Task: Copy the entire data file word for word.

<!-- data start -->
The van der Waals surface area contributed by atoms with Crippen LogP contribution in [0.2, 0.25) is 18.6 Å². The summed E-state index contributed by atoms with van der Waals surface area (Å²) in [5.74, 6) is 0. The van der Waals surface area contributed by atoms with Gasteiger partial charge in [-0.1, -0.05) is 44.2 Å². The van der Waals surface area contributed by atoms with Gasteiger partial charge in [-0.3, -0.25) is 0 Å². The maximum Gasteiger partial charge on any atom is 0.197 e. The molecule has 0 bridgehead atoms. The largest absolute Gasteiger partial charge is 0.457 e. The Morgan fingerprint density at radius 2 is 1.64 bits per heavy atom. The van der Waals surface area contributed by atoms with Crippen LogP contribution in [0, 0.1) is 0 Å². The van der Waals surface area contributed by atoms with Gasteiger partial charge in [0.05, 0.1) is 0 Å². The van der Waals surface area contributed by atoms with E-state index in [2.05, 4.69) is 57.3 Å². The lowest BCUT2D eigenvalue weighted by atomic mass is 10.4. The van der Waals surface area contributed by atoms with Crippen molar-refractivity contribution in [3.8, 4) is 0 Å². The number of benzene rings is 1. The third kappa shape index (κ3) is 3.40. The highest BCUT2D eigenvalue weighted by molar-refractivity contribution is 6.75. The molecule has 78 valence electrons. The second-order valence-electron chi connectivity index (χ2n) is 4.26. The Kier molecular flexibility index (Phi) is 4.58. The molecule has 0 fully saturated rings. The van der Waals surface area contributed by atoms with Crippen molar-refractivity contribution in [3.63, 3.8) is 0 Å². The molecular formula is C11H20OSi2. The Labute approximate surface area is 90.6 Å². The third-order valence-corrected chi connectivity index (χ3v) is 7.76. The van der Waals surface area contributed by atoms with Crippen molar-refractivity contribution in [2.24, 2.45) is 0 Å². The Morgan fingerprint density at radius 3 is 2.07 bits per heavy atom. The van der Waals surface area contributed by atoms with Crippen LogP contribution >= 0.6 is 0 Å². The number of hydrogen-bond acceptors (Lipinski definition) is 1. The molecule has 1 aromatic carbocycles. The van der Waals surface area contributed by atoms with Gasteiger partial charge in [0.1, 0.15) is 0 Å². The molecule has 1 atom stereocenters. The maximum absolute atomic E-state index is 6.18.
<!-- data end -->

The van der Waals surface area contributed by atoms with Crippen LogP contribution in [0.2, 0.25) is 18.6 Å². The summed E-state index contributed by atoms with van der Waals surface area (Å²) in [5.74, 6) is 0. The van der Waals surface area contributed by atoms with Gasteiger partial charge in [-0.1, -0.05) is 44.2 Å². The van der Waals surface area contributed by atoms with Gasteiger partial charge in [-0.3, -0.25) is 0 Å². The maximum Gasteiger partial charge on any atom is 0.197 e. The molecule has 0 bridgehead atoms. The largest absolute Gasteiger partial charge is 0.457 e. The Morgan fingerprint density at radius 2 is 1.64 bits per heavy atom. The van der Waals surface area contributed by atoms with Crippen LogP contribution in [0, 0.1) is 0 Å². The van der Waals surface area contributed by atoms with Gasteiger partial charge in [0.05, 0.1) is 0 Å². The van der Waals surface area contributed by atoms with E-state index in [2.05, 4.69) is 57.3 Å². The lowest BCUT2D eigenvalue weighted by atomic mass is 10.4. The van der Waals surface area contributed by atoms with Crippen molar-refractivity contribution in [3.8, 4) is 0 Å². The number of benzene rings is 1. The third kappa shape index (κ3) is 3.40. The highest BCUT2D eigenvalue weighted by molar-refractivity contribution is 6.75. The molecule has 78 valence electrons. The second-order valence-electron chi connectivity index (χ2n) is 4.26. The Kier molecular flexibility index (Phi) is 4.58. The molecule has 0 fully saturated rings. The van der Waals surface area contributed by atoms with Crippen molar-refractivity contribution in [3.63, 3.8) is 0 Å². The molecular formula is C11H20OSi2. The Labute approximate surface area is 90.6 Å². The third-order valence-corrected chi connectivity index (χ3v) is 7.76. The van der Waals surface area contributed by atoms with Crippen molar-refractivity contribution in [2.24, 2.45) is 0 Å². The Morgan fingerprint density at radius 3 is 2.07 bits per heavy atom. The van der Waals surface area contributed by atoms with Crippen LogP contribution >= 0.6 is 0 Å². The number of hydrogen-bond acceptors (Lipinski definition) is 1. The molecule has 1 aromatic carbocycles. The van der Waals surface area contributed by atoms with Gasteiger partial charge in [0.1, 0.15) is 0 Å². The molecule has 1 atom stereocenters. The maximum absolute atomic E-state index is 6.18.